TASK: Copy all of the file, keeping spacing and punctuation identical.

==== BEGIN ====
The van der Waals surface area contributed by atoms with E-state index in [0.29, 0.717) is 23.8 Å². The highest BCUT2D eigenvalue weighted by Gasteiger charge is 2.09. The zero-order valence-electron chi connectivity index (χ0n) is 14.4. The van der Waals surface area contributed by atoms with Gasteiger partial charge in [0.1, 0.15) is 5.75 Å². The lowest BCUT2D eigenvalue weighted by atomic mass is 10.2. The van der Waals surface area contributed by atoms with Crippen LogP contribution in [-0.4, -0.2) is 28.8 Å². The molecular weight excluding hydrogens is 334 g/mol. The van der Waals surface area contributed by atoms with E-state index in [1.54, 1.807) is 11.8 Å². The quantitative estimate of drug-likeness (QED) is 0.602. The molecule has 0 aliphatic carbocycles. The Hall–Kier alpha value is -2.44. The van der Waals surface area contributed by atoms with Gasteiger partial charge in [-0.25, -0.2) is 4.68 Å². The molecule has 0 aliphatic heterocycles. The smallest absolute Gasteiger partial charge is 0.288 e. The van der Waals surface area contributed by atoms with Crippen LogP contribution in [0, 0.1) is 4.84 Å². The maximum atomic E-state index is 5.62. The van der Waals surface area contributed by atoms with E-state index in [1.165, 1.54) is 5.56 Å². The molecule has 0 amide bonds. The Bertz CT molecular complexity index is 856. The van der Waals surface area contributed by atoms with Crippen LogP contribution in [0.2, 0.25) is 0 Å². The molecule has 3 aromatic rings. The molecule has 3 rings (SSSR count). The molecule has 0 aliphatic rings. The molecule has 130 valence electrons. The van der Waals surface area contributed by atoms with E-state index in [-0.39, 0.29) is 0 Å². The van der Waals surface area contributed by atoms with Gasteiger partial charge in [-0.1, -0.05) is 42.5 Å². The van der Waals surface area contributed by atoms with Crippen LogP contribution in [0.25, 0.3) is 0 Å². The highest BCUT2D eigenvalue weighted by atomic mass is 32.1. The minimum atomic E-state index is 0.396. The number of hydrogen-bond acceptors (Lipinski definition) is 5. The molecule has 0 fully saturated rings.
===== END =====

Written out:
The van der Waals surface area contributed by atoms with E-state index in [0.29, 0.717) is 23.8 Å². The highest BCUT2D eigenvalue weighted by Gasteiger charge is 2.09. The zero-order valence-electron chi connectivity index (χ0n) is 14.4. The van der Waals surface area contributed by atoms with Gasteiger partial charge in [0.1, 0.15) is 5.75 Å². The lowest BCUT2D eigenvalue weighted by atomic mass is 10.2. The van der Waals surface area contributed by atoms with Crippen LogP contribution in [-0.4, -0.2) is 28.8 Å². The molecular weight excluding hydrogens is 334 g/mol. The van der Waals surface area contributed by atoms with E-state index in [1.54, 1.807) is 11.8 Å². The quantitative estimate of drug-likeness (QED) is 0.602. The molecule has 0 aliphatic carbocycles. The Hall–Kier alpha value is -2.44. The van der Waals surface area contributed by atoms with Gasteiger partial charge in [-0.25, -0.2) is 4.68 Å². The molecule has 0 aliphatic heterocycles. The smallest absolute Gasteiger partial charge is 0.288 e. The van der Waals surface area contributed by atoms with Crippen LogP contribution in [0, 0.1) is 4.84 Å². The maximum atomic E-state index is 5.62. The van der Waals surface area contributed by atoms with E-state index in [1.165, 1.54) is 5.56 Å². The molecule has 0 amide bonds. The Bertz CT molecular complexity index is 856. The van der Waals surface area contributed by atoms with Crippen LogP contribution in [0.2, 0.25) is 0 Å². The molecule has 3 aromatic rings. The molecule has 3 rings (SSSR count). The molecule has 0 aliphatic rings. The molecule has 130 valence electrons. The van der Waals surface area contributed by atoms with E-state index in [-0.39, 0.29) is 0 Å². The van der Waals surface area contributed by atoms with Gasteiger partial charge in [-0.1, -0.05) is 42.5 Å². The van der Waals surface area contributed by atoms with Crippen LogP contribution in [0.25, 0.3) is 0 Å². The highest BCUT2D eigenvalue weighted by atomic mass is 32.1. The minimum atomic E-state index is 0.396. The number of hydrogen-bond acceptors (Lipinski definition) is 5. The molecule has 0 fully saturated rings.